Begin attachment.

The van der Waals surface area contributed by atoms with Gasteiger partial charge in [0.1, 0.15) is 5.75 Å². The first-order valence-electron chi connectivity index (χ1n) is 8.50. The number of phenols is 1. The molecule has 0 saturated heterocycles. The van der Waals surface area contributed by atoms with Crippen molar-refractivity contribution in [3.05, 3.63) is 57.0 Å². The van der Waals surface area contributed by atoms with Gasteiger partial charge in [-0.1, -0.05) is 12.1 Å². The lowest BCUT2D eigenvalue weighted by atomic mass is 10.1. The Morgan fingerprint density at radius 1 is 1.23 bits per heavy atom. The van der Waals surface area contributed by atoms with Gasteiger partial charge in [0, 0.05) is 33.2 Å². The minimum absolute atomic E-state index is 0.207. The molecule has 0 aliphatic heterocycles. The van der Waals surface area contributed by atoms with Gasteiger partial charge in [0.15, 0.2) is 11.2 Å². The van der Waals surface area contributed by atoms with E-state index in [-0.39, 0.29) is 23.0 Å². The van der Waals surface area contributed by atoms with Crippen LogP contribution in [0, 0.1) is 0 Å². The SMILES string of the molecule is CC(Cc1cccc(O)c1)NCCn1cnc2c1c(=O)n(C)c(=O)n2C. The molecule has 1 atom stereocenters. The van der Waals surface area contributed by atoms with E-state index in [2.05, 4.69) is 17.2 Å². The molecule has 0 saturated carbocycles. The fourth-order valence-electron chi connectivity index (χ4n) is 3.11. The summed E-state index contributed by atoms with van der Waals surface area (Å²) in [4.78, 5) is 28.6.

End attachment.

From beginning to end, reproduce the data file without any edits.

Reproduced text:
The van der Waals surface area contributed by atoms with Gasteiger partial charge in [0.1, 0.15) is 5.75 Å². The first-order valence-electron chi connectivity index (χ1n) is 8.50. The number of phenols is 1. The molecule has 0 saturated heterocycles. The van der Waals surface area contributed by atoms with Crippen molar-refractivity contribution in [3.05, 3.63) is 57.0 Å². The van der Waals surface area contributed by atoms with Gasteiger partial charge in [-0.1, -0.05) is 12.1 Å². The lowest BCUT2D eigenvalue weighted by atomic mass is 10.1. The Morgan fingerprint density at radius 1 is 1.23 bits per heavy atom. The van der Waals surface area contributed by atoms with Gasteiger partial charge in [0, 0.05) is 33.2 Å². The minimum absolute atomic E-state index is 0.207. The molecule has 0 aliphatic heterocycles. The van der Waals surface area contributed by atoms with Gasteiger partial charge in [0.15, 0.2) is 11.2 Å². The van der Waals surface area contributed by atoms with E-state index in [-0.39, 0.29) is 23.0 Å². The van der Waals surface area contributed by atoms with Crippen LogP contribution in [0, 0.1) is 0 Å². The SMILES string of the molecule is CC(Cc1cccc(O)c1)NCCn1cnc2c1c(=O)n(C)c(=O)n2C. The molecule has 1 atom stereocenters. The van der Waals surface area contributed by atoms with E-state index in [2.05, 4.69) is 17.2 Å². The molecule has 0 saturated carbocycles. The fourth-order valence-electron chi connectivity index (χ4n) is 3.11. The summed E-state index contributed by atoms with van der Waals surface area (Å²) in [4.78, 5) is 28.6.